The Pacificus-Helvidius Debates were a series of newspaper disputes between American Founding Fathers Alexander Hamilton and James Madison regarding the nature of presidential authority in the wake of George Washington's controversial Proclamation of Neutrality.
Penned between 1793 and 1794, the debates consisted of seven essays by Hamilton, writing as "Pacificus," and five essays by Madison, writing as "Helvidius," published intermittently in the Philadelphia newspaper, Gazette of the United States. The writings serve as a source on the original intent of the Founding Fathers concerning the exercise of executive war powers and as an early basis for the foreign policy of the United States.
Washington's Proclamation of Neutrality, issued on April 22, 1793, prohibiting citizens to "take part in any hostilities in the seas on behalf of or against any of the belligerent powers" had effectively disregarded the 1778 Treaty of Alliance between the United States and France, sparking criticism from Jeffersonian Republicans on the grounds that it violated the separation of powers. As France had provided substantial military aid to the United States during the American Revolutionary War, the proclamation also ignited protests among Americans who wished to effectuate a similar revolution in France. These protests intensified when Edmond-Charles Genêt, a member of the French government, traveled to Philadelphia in the hopes of boosting pro-French sentiments. Then Vice-President John Adams later recounted:
...you certainly never felt the Terrorism, excited by Genet, in 1793. when ten thousand People in the Streets of Philadelphia, day after day, threatened to drag Washington out of his House, and effect a Revolution in the Government, or compell it to declare War in favour of the French Revolution, and against England. The coolest and the firmest Minds, even among the Quakers in Philadelphia, have given their opinions to me, that nothing but the yellow Fever, which removed Dr Hutchinson and Jonathan Dickenson Sargent from this World, could have Saved the United States from a total Revolution of Government.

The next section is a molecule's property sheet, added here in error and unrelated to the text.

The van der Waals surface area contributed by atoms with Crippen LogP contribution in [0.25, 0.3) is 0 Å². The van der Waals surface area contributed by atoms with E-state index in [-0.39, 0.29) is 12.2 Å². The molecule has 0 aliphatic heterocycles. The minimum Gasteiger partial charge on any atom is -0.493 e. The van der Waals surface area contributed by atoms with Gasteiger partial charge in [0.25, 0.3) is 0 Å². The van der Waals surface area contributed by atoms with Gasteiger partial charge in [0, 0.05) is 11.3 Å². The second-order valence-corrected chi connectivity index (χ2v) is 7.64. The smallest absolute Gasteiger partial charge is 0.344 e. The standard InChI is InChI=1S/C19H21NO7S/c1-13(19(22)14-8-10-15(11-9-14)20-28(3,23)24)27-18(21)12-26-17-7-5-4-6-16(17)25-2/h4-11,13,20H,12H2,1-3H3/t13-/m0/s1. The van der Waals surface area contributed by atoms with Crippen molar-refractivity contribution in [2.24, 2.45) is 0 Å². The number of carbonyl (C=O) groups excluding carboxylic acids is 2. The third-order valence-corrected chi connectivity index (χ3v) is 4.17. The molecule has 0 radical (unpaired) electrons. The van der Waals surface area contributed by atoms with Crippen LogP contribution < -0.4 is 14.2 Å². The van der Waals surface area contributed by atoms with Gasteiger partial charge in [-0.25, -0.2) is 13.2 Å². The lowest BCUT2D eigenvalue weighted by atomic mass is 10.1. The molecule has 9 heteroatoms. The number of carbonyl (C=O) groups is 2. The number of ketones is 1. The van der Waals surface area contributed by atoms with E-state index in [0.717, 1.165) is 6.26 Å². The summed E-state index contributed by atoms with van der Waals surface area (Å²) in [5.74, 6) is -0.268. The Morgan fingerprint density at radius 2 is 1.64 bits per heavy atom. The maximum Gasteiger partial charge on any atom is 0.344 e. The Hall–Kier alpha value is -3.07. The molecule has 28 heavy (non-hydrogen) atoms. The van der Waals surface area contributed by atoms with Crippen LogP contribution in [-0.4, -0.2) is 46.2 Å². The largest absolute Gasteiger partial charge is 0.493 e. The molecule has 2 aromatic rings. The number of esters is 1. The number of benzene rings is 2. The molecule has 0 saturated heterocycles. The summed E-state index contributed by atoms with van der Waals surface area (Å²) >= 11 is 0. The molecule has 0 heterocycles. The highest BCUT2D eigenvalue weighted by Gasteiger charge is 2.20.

On June 29, 1793, Hamilton published an essay titled "Defense of the President's Neutrality Proclamation" which supported Washington's use of executive power and criticized the proclamation's opponents. He would go to publish seven more essays under the pseudonym of "Pacificus" arguing in favor of an expansive interpretation of presidential authority. Thomas Jefferson, an opponent of the expansion of government, urged James Madison to respond to Hamilton's essays, which he dubbed "heresies":
Nobody answers him, & his doctrine will therefore be taken for confessed. For god’s sake, my dear Sir, take up your pen, select the most striking heresies, and cut him to peices in the face of the public. There is nobody else who can & will enter the lists with him. Never in my opinion, was so calamitous an appointment made, as that of the present minister of [France] here.
Though reluctant at first, Madison agreed to respond to Hamilton's publications and wrote five essays between August 24th and September 18th under the name "Helvidius". In them, Madison argued in favor of a strict construction of executive power.
- Lofgren 1972, p. 672.
- Morse, pp. 84–85.
- Frisch, p. vii.
- "TWE Remembers: The Pacificus-Helvidius Debate". Council on Foreign Relations. Retrieved 2022-08-10.
- "Founders Online: John Adams to Thomas Jefferson, 30 June 1813". founders.archives.gov. Retrieved 2022-08-10.
- Frisch, p. 2.
- Frisch, p. 54.
- Frisch, p. 55.
- Frisch, Morton (2007). The Pacificus-Helviticus Debates of 1793–1794: Toward the Completion of the American Founding. Liberty Fund. ISBN 9780865976887.
- Morse, John (1876). The Life of Alexander Hamilton. Little, Brown and Company. ISBN 9780722291238.
- Lofgren, Charles A. (1972). "War-Making Under the Constitution: The Original Understanding". The Yale Law Journal. 81 (4): 672–702. doi:10.2307/795214. JSTOR 795214.
- Lindsay, James M. (June 29, 2020). "TWE Remembers: The Pacificus-Helvidius Debate". Council on Foreign Relations.